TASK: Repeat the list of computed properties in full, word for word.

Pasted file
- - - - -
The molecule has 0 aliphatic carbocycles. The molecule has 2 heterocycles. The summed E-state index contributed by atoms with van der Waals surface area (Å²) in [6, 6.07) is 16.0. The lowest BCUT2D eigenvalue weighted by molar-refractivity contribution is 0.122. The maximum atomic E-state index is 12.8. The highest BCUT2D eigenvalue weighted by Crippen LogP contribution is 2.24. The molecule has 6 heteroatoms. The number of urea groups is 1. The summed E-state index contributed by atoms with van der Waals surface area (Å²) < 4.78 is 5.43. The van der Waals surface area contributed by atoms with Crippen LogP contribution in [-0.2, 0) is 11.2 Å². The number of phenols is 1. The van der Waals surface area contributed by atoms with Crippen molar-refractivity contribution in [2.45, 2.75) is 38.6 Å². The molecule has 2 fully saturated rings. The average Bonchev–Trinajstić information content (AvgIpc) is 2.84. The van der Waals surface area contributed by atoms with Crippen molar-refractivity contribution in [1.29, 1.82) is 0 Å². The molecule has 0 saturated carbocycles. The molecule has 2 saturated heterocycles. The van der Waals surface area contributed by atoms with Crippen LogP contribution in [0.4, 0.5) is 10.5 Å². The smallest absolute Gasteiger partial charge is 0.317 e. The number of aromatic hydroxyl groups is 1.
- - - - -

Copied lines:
The molecule has 0 aliphatic carbocycles. The molecule has 2 heterocycles. The summed E-state index contributed by atoms with van der Waals surface area (Å²) in [6, 6.07) is 16.0. The lowest BCUT2D eigenvalue weighted by molar-refractivity contribution is 0.122. The maximum atomic E-state index is 12.8. The highest BCUT2D eigenvalue weighted by Crippen LogP contribution is 2.24. The molecule has 6 heteroatoms. The number of urea groups is 1. The summed E-state index contributed by atoms with van der Waals surface area (Å²) < 4.78 is 5.43. The van der Waals surface area contributed by atoms with Crippen LogP contribution in [-0.2, 0) is 11.2 Å². The number of phenols is 1. The van der Waals surface area contributed by atoms with Crippen molar-refractivity contribution in [2.45, 2.75) is 38.6 Å². The molecule has 2 fully saturated rings. The average Bonchev–Trinajstić information content (AvgIpc) is 2.84. The van der Waals surface area contributed by atoms with Crippen molar-refractivity contribution in [1.29, 1.82) is 0 Å². The molecule has 0 saturated carbocycles. The molecule has 2 saturated heterocycles. The van der Waals surface area contributed by atoms with Crippen LogP contribution in [0.4, 0.5) is 10.5 Å². The smallest absolute Gasteiger partial charge is 0.317 e. The number of aromatic hydroxyl groups is 1.